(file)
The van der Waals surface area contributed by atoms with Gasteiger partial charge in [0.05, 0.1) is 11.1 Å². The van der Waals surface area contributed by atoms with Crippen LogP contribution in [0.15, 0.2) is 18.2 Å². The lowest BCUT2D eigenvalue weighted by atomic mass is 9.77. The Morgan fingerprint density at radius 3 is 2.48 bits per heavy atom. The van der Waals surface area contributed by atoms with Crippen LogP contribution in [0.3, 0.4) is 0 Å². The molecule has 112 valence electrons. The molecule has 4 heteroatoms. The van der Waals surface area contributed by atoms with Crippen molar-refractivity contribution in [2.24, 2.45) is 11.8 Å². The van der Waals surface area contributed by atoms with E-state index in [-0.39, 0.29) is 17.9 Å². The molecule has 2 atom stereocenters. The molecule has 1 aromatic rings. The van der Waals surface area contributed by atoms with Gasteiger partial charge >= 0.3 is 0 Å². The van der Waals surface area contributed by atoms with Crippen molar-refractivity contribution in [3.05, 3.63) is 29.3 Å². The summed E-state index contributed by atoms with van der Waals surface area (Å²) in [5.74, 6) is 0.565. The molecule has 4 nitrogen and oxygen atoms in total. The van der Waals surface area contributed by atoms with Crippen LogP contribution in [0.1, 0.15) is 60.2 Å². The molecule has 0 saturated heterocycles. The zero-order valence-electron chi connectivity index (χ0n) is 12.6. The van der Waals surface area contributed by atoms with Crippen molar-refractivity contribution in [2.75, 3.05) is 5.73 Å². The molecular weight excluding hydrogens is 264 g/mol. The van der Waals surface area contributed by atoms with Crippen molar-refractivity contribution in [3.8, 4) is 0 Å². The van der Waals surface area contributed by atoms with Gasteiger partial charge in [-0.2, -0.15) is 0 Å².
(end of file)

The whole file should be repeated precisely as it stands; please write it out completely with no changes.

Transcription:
The van der Waals surface area contributed by atoms with Gasteiger partial charge in [0.05, 0.1) is 11.1 Å². The van der Waals surface area contributed by atoms with Crippen LogP contribution in [0.15, 0.2) is 18.2 Å². The lowest BCUT2D eigenvalue weighted by atomic mass is 9.77. The Morgan fingerprint density at radius 3 is 2.48 bits per heavy atom. The van der Waals surface area contributed by atoms with Crippen LogP contribution in [0.3, 0.4) is 0 Å². The molecule has 112 valence electrons. The molecule has 4 heteroatoms. The van der Waals surface area contributed by atoms with Crippen molar-refractivity contribution in [2.24, 2.45) is 11.8 Å². The van der Waals surface area contributed by atoms with E-state index in [-0.39, 0.29) is 17.9 Å². The molecule has 2 atom stereocenters. The molecule has 1 aromatic rings. The van der Waals surface area contributed by atoms with Gasteiger partial charge >= 0.3 is 0 Å². The van der Waals surface area contributed by atoms with Crippen molar-refractivity contribution in [3.05, 3.63) is 29.3 Å². The summed E-state index contributed by atoms with van der Waals surface area (Å²) in [5.74, 6) is 0.565. The molecule has 4 nitrogen and oxygen atoms in total. The van der Waals surface area contributed by atoms with Crippen LogP contribution in [0.1, 0.15) is 60.2 Å². The molecule has 0 saturated heterocycles. The zero-order valence-electron chi connectivity index (χ0n) is 12.6. The van der Waals surface area contributed by atoms with Crippen molar-refractivity contribution in [2.75, 3.05) is 5.73 Å². The molecular weight excluding hydrogens is 264 g/mol. The van der Waals surface area contributed by atoms with Crippen molar-refractivity contribution in [3.8, 4) is 0 Å². The van der Waals surface area contributed by atoms with Gasteiger partial charge in [-0.2, -0.15) is 0 Å².